The complex makeup, consisting of different layers, enables the skin to fulfil very varied tasks and functions. The skin is a very large, versatile and flexible organ that has a direct influence on the entire body. Among the skin’s most important functions is the protection from exterior influences such as pressure, heat, cold, the sun’s UV rays, chemical agents and pathogens.
Skin and its functions
The skin’s colonisation with a natural micro-flora and the build-up of a skin pH value made up of sebum and sweat can keep pathogens from spreading. If they still manage to intrude through minor damages to the skin’s surface, the immune system’s very effective defence mechanisms will counter them. Our thermoregulation is also controlled by the skin. While the subcutaneous fatty tissue protects from cold, the skin cools down the body by releasing water during sweating processes. With the help of numerous sensory cells, the skin supplies us with a great amount of information related to temperature, pain and pressure. We touch and sense our environment with the skin.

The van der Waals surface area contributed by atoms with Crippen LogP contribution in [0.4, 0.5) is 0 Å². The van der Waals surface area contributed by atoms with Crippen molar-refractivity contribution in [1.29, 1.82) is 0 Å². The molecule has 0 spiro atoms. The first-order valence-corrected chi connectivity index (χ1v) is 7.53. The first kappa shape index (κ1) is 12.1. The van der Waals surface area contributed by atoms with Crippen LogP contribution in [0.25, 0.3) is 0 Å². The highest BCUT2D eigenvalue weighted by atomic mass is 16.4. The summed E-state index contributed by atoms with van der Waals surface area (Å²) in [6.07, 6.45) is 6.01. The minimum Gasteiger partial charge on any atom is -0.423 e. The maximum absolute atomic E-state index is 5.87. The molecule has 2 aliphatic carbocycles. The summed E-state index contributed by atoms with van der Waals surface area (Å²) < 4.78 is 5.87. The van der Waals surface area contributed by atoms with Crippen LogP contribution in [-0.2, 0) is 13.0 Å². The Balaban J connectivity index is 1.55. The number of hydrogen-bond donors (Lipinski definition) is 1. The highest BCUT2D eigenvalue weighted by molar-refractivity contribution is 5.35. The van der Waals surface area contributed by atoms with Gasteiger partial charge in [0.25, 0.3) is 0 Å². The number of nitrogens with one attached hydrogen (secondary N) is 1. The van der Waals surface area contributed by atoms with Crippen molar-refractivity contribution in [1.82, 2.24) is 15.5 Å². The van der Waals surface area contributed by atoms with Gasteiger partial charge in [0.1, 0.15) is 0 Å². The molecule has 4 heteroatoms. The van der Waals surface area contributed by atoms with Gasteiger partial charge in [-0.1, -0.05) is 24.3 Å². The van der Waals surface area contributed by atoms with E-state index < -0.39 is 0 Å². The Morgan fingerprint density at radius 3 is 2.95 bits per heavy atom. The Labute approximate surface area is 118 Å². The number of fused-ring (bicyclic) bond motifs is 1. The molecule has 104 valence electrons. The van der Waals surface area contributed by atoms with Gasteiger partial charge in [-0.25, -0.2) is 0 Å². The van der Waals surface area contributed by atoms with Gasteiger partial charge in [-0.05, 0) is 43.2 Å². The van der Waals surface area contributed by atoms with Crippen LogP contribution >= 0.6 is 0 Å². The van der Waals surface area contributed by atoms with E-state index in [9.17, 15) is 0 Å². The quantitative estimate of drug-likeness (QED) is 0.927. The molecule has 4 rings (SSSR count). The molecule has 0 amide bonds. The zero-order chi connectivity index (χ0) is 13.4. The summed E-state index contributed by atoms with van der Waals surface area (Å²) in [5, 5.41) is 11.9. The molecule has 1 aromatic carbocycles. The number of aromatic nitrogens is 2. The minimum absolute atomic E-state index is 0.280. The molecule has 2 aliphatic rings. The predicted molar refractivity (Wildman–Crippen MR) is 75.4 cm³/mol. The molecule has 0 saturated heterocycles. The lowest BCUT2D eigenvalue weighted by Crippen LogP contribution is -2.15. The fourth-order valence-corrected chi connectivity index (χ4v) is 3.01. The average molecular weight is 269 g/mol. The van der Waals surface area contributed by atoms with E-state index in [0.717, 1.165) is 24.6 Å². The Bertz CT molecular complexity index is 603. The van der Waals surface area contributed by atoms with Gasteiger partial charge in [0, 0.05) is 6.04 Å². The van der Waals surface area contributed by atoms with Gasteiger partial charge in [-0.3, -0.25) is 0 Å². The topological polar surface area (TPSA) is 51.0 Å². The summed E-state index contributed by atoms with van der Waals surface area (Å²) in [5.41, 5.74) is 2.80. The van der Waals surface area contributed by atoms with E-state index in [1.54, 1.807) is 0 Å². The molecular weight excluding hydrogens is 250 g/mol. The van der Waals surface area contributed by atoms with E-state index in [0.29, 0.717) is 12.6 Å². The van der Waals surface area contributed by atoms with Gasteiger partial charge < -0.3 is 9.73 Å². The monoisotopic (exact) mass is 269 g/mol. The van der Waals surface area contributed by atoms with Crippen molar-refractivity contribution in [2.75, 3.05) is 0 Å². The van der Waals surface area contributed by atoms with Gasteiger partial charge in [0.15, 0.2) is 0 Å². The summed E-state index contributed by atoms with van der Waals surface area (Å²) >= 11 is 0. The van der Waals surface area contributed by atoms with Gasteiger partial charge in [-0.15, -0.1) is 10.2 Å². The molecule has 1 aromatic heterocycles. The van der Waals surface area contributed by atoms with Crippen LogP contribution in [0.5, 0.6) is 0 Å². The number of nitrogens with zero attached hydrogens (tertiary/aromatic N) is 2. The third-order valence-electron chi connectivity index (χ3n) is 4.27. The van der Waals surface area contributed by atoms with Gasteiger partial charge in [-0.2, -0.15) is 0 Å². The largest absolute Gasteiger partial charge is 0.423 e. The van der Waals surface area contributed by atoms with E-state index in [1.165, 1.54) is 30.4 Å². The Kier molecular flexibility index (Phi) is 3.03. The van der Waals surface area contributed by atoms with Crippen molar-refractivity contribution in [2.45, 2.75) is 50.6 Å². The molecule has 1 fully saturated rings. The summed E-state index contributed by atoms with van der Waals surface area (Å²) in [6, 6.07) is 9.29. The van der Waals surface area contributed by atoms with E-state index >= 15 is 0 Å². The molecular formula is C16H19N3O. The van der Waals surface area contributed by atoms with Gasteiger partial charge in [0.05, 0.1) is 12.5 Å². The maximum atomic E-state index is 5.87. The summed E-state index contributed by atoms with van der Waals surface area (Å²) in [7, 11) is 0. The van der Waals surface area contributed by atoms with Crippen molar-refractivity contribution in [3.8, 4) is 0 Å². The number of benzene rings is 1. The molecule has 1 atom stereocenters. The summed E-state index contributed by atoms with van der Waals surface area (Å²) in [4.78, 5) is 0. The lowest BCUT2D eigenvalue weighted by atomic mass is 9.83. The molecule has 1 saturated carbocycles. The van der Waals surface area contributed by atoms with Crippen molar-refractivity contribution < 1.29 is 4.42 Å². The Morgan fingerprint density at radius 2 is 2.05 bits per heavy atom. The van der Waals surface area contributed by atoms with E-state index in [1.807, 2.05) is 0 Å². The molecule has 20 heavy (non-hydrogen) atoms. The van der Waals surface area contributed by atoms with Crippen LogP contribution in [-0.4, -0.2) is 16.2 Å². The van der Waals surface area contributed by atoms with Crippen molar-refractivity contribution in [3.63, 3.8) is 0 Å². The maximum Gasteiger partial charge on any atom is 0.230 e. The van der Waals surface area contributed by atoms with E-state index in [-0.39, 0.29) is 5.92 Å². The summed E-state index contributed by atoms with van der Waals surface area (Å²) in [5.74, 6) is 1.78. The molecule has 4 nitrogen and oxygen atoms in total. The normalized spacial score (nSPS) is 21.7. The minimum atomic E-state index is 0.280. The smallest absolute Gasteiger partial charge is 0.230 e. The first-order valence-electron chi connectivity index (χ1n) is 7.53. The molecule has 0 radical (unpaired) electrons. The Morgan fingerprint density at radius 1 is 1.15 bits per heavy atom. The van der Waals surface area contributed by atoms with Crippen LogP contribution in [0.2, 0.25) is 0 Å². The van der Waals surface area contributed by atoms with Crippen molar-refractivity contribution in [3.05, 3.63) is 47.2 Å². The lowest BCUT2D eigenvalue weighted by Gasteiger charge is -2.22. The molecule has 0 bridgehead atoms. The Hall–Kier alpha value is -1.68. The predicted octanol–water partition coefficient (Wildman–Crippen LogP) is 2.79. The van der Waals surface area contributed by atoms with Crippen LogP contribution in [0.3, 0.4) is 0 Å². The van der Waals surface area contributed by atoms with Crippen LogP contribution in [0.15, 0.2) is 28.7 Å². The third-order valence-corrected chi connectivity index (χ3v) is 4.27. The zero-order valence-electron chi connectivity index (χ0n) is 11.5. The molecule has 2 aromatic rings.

Our skin is a very resistant organ with high regenerative potential. When functioning normally, our skin renews itself every 28 days. On the other hand, it is also a very sensitive organ, the proper care of which is of great importance to our health. Our mucous membranes have a similar significance. Their main function, apart from absorbing nutrients and secreting the metabolism’s secretions and waste products, lies in the protection from unwanted intruders. Defence cells of the immune system are located in the mucous membranes. Inlaid glands produce secretions that cover the surface like a film. This mucus makes the skin slippery and protects it from chemical, mechanical and thermal stimuli. Due to its physical and chemical makeup, this special surface offers direct protection from pathogens.